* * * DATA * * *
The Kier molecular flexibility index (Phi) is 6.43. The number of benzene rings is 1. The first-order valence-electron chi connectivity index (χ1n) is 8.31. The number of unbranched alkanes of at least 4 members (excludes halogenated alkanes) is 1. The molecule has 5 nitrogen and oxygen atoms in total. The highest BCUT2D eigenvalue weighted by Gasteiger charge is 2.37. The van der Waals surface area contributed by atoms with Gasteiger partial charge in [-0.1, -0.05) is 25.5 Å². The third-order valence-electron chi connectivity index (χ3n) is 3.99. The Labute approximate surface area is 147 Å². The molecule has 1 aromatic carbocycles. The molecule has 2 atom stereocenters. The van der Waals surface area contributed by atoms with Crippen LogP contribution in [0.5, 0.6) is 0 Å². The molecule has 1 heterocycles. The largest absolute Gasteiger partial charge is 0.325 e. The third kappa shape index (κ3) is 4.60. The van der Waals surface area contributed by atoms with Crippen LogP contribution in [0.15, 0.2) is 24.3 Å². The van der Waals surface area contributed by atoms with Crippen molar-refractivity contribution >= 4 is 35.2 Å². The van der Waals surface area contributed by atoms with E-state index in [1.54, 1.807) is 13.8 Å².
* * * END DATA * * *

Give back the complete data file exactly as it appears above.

The Kier molecular flexibility index (Phi) is 6.43. The number of benzene rings is 1. The first-order valence-electron chi connectivity index (χ1n) is 8.31. The number of unbranched alkanes of at least 4 members (excludes halogenated alkanes) is 1. The molecule has 5 nitrogen and oxygen atoms in total. The highest BCUT2D eigenvalue weighted by Gasteiger charge is 2.37. The van der Waals surface area contributed by atoms with Gasteiger partial charge in [-0.1, -0.05) is 25.5 Å². The third-order valence-electron chi connectivity index (χ3n) is 3.99. The Labute approximate surface area is 147 Å². The molecule has 1 aromatic carbocycles. The molecule has 2 atom stereocenters. The van der Waals surface area contributed by atoms with Crippen LogP contribution in [0.5, 0.6) is 0 Å². The molecule has 1 heterocycles. The largest absolute Gasteiger partial charge is 0.325 e. The third kappa shape index (κ3) is 4.60. The van der Waals surface area contributed by atoms with Crippen LogP contribution in [0.15, 0.2) is 24.3 Å². The van der Waals surface area contributed by atoms with Crippen molar-refractivity contribution >= 4 is 35.2 Å². The van der Waals surface area contributed by atoms with E-state index in [1.54, 1.807) is 13.8 Å².